• It is possible to use a macro to edit the contents of a Word file and save it as text files named ‘disableamsi.reg’ and ‘disableamsi.bat’. If we then save the bat in the startup and have the .bat call regedit with the .reg, we can disable AMSI through the HKCU macroruntimescope setting (most companies will not configure the macroruntimescope GPO – as such we can quite safely overwrite the HKCU setting without worying about it being set back through a GPO). In the same Bat file one could start Word without splashscreen and load a malicious VBA file.
  • The ugliest approach by far: Using Excel’s ‘sendkeys’ you can send the key combo CTRL+Esc. This will open up the start menu on the victims system, and by timing correctly it is possible to run an arbitrary command (start calc or a PowerShell script).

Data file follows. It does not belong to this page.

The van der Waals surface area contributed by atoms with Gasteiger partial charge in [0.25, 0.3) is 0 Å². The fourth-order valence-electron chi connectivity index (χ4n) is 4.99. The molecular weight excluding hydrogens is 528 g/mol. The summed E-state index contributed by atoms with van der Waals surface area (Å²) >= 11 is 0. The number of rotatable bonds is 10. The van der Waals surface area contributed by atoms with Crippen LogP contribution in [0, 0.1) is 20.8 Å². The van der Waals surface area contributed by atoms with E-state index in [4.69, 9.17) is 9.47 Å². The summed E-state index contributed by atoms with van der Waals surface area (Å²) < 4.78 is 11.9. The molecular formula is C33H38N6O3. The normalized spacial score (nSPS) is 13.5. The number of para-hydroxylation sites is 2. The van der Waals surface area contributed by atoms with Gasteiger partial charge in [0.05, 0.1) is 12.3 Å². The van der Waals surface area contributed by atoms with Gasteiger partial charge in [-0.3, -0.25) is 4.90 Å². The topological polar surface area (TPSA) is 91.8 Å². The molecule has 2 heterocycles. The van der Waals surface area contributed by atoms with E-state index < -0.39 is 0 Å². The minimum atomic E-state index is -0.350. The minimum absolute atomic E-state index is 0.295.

On our Github I published proof of concept code for these two attacks.

Closing thoughts

Microsoft designed the AMSI for VBA engine significantly different (or should we say weaker?) from the scripting and PowerShell AMSI engines. By merely scratching the surface of AMSI for VBA, we already demonstrated bypass techniques that are inherent to its design and as such can’t be easily mitigated.

It is possible to strengthen AMSI a bit by applying the following measures:

  • Consider setting AMSIRuntimeScope to scan all documents instead of non-trusted documents only. Note that this setting can be controlled via GPO.
  • Manage the ‘trusted locations’ via a GPO: preferably have no trusted locations where a regular user can write.

If you are a defender, our message remains: disable macros for your end users wherever you can. For users that really need macros, use signed macros. Do not think of AMSI for VBA as a foolproof gatekeeper that prevents all malicious macros from running.